​​​​​​​Distribution and Movements

A polar bear walks across rubble ice in the Alaska portion of the southern Beaufort Sea

A polar bear walks across rubble ice in the Alaska portion of the southern Beaufort Sea. 
(Credit: Mike Lockhart, USGS. Public domain.)

Polar bears are tied to the sea ice for nearly all of their life cycle functions. Most important of these is foraging, or access to food. Polar bears almost exclusively eat seals, and they are equally as dependent upon the sea for their nutrition as are seals, whales, and other aquatic mammals. Polar bears are not aquatic, however, and their only access to the seals is from the surface of the sea ice. Over the past 25 years, the summer sea ice melt period has lengthened, and summer sea ice cover has declined by over half a million square miles. In winter, there have been dramatic reductions in the amount of old ice, predominantly in the western Arctic. This loss of stable old ice has catalyzed additional losses of sea ice cover each summer because the thinner younger ice is more easily melted during the recent warmer summers. Research in this focal area seeks to develop a better understanding of how changes in the distribution and characteristics of sea ice habitat are likely to affect polar bear fitness, distribution, and interactions with people. If we know how polar bears respond to changes in ice quantity and quality, we will be able to predict how forecasted changes in the ice may affect future polar bear populations. This will give managers the best chance of adapting strategies to assure the long-term persistence of polar bears in a changing ice environment.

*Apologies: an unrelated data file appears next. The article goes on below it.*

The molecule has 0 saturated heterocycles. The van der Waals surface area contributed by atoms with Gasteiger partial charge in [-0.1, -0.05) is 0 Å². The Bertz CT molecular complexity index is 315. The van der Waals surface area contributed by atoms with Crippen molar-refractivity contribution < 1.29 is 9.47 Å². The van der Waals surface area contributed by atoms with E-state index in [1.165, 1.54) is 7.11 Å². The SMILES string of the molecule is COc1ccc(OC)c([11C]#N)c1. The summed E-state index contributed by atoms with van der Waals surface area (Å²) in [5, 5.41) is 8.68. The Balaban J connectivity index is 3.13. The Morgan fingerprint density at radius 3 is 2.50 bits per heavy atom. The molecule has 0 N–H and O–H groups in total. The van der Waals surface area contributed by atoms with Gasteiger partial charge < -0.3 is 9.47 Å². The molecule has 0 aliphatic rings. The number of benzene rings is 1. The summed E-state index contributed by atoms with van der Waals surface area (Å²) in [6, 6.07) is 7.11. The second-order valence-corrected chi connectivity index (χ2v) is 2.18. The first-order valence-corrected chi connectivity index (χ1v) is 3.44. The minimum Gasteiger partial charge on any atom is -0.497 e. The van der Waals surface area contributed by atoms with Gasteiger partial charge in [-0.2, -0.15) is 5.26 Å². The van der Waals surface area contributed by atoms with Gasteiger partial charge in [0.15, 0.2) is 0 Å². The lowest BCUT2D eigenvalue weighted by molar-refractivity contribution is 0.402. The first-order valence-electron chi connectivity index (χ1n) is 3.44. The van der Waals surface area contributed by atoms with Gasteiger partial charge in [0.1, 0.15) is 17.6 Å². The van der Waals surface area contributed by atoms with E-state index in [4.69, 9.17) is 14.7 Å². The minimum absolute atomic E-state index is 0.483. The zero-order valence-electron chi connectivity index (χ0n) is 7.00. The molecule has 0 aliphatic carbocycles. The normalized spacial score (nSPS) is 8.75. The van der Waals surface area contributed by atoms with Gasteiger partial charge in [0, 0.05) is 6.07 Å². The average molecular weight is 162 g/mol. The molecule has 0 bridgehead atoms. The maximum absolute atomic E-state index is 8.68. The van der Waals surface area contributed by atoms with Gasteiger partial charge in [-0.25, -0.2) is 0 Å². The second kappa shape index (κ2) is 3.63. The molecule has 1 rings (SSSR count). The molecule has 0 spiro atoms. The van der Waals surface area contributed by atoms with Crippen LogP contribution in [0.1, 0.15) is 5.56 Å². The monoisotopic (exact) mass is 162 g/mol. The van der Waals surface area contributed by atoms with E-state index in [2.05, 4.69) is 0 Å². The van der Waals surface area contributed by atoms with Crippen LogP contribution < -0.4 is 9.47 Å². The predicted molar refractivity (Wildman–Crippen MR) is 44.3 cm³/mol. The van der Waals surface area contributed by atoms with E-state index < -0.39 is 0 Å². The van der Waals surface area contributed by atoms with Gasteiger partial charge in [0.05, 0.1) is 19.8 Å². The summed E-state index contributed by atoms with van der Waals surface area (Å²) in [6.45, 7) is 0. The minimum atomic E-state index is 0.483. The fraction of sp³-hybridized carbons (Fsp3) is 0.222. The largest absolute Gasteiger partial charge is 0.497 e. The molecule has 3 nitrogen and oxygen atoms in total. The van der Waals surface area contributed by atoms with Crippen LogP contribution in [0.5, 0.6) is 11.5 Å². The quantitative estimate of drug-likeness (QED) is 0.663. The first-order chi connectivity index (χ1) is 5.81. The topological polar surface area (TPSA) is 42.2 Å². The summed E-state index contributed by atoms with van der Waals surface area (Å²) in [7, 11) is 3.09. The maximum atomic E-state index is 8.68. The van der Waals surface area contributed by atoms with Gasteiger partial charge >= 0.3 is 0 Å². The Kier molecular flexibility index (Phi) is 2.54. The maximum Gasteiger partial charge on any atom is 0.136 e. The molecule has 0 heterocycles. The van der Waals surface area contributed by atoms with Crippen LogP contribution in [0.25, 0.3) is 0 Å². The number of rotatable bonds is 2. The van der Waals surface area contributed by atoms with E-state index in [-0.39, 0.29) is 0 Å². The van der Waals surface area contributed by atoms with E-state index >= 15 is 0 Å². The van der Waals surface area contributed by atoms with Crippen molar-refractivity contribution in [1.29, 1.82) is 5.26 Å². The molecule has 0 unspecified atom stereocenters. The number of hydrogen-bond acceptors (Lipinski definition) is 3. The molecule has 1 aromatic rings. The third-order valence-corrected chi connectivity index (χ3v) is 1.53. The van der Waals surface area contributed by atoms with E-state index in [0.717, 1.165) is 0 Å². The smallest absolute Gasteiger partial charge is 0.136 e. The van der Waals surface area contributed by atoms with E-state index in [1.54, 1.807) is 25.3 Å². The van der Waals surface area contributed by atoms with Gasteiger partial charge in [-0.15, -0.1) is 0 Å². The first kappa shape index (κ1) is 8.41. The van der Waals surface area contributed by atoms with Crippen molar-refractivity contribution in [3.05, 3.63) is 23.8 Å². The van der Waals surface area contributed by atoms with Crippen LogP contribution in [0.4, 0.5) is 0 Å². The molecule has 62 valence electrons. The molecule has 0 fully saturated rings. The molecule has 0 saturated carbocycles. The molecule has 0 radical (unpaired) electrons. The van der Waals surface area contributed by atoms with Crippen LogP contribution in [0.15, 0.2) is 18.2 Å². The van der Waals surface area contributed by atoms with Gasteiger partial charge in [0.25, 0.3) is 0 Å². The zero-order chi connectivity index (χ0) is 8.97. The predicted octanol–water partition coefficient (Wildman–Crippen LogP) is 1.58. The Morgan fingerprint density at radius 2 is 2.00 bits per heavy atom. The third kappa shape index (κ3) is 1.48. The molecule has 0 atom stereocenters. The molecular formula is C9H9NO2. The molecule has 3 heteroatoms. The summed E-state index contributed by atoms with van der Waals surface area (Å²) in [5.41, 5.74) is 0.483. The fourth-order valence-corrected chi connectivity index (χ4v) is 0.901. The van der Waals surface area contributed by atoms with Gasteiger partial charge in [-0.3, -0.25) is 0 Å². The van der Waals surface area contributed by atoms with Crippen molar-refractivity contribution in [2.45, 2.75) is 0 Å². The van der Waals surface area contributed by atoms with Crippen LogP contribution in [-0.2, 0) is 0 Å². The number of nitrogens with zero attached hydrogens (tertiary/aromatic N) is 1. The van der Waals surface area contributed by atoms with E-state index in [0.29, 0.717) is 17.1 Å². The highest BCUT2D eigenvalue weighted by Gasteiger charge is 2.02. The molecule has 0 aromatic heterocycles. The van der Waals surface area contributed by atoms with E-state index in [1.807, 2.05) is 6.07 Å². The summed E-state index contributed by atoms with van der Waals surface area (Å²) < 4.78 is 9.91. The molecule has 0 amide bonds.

Maternal Denning

Pregnant polar bears enter maternity dens in October or early November, give birth to cubs in December or early January, and exit dens in March or early April. Historically, most polar bears from the Southern Beaufort Sea population constructed maternity dens on the sea ice. However, over the last three decades, as sea ice has become thinner and more prone to fragmentation, there has been a landward shift in the distribution of dens. Based on data collected from radio-tagged adult female bears, maternal denning now occurs at relatively high densities along the central and eastern Arctic coastal plain of Alaska. The availability of denning habitat― mediated by landscape features that facilitate the formation of snow drifts― appears to increase in the eastern portion of the Alaska coastal plain. In the Chukchi Sea, polar bears historically denned primarily on land in both Russia and the Alaska.  In recent years as sea ice extent has retreated further north in the fall, Chukchi Sea polar bears have shifted land-based denning northward primarily on Wrangel and Herald Islands in Russia and rarely on the Alaskan coast.  Identifying factors influencing the distribution of dens and denning duration will allow us to better monitor reproductive success and mitigate the potential for disturbance of denned bears from anthropogenic activities.